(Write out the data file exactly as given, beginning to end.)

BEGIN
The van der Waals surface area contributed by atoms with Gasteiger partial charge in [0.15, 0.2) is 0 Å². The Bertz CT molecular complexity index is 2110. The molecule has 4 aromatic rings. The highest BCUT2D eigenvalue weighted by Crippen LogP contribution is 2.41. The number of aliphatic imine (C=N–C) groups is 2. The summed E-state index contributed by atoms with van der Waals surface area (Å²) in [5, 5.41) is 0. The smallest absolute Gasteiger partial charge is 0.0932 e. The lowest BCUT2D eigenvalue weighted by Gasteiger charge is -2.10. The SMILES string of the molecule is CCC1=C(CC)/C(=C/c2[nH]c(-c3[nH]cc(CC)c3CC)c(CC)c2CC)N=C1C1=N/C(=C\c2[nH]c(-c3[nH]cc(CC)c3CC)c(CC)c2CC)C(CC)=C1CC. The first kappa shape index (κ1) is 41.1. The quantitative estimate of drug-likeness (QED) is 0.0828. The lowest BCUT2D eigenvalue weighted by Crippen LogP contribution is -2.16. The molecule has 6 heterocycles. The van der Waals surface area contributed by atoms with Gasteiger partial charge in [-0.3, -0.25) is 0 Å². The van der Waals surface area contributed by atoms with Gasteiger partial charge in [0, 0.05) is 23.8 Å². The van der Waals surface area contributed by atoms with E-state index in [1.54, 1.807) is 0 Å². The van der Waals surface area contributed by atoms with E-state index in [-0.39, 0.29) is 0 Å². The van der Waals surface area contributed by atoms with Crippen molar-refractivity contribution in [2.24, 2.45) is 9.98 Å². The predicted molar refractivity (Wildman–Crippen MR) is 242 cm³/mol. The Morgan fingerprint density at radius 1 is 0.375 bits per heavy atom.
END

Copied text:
The van der Waals surface area contributed by atoms with Gasteiger partial charge in [0.15, 0.2) is 0 Å². The Bertz CT molecular complexity index is 2110. The molecule has 4 aromatic rings. The highest BCUT2D eigenvalue weighted by Crippen LogP contribution is 2.41. The number of aliphatic imine (C=N–C) groups is 2. The summed E-state index contributed by atoms with van der Waals surface area (Å²) in [5, 5.41) is 0. The smallest absolute Gasteiger partial charge is 0.0932 e. The lowest BCUT2D eigenvalue weighted by Gasteiger charge is -2.10. The SMILES string of the molecule is CCC1=C(CC)/C(=C/c2[nH]c(-c3[nH]cc(CC)c3CC)c(CC)c2CC)N=C1C1=N/C(=C\c2[nH]c(-c3[nH]cc(CC)c3CC)c(CC)c2CC)C(CC)=C1CC. The first kappa shape index (κ1) is 41.1. The quantitative estimate of drug-likeness (QED) is 0.0828. The lowest BCUT2D eigenvalue weighted by Crippen LogP contribution is -2.16. The molecule has 6 heterocycles. The van der Waals surface area contributed by atoms with Gasteiger partial charge in [-0.3, -0.25) is 0 Å². The van der Waals surface area contributed by atoms with Gasteiger partial charge in [0, 0.05) is 23.8 Å². The van der Waals surface area contributed by atoms with E-state index in [1.54, 1.807) is 0 Å². The van der Waals surface area contributed by atoms with E-state index in [-0.39, 0.29) is 0 Å². The van der Waals surface area contributed by atoms with Crippen molar-refractivity contribution in [2.24, 2.45) is 9.98 Å². The predicted molar refractivity (Wildman–Crippen MR) is 242 cm³/mol. The Morgan fingerprint density at radius 1 is 0.375 bits per heavy atom.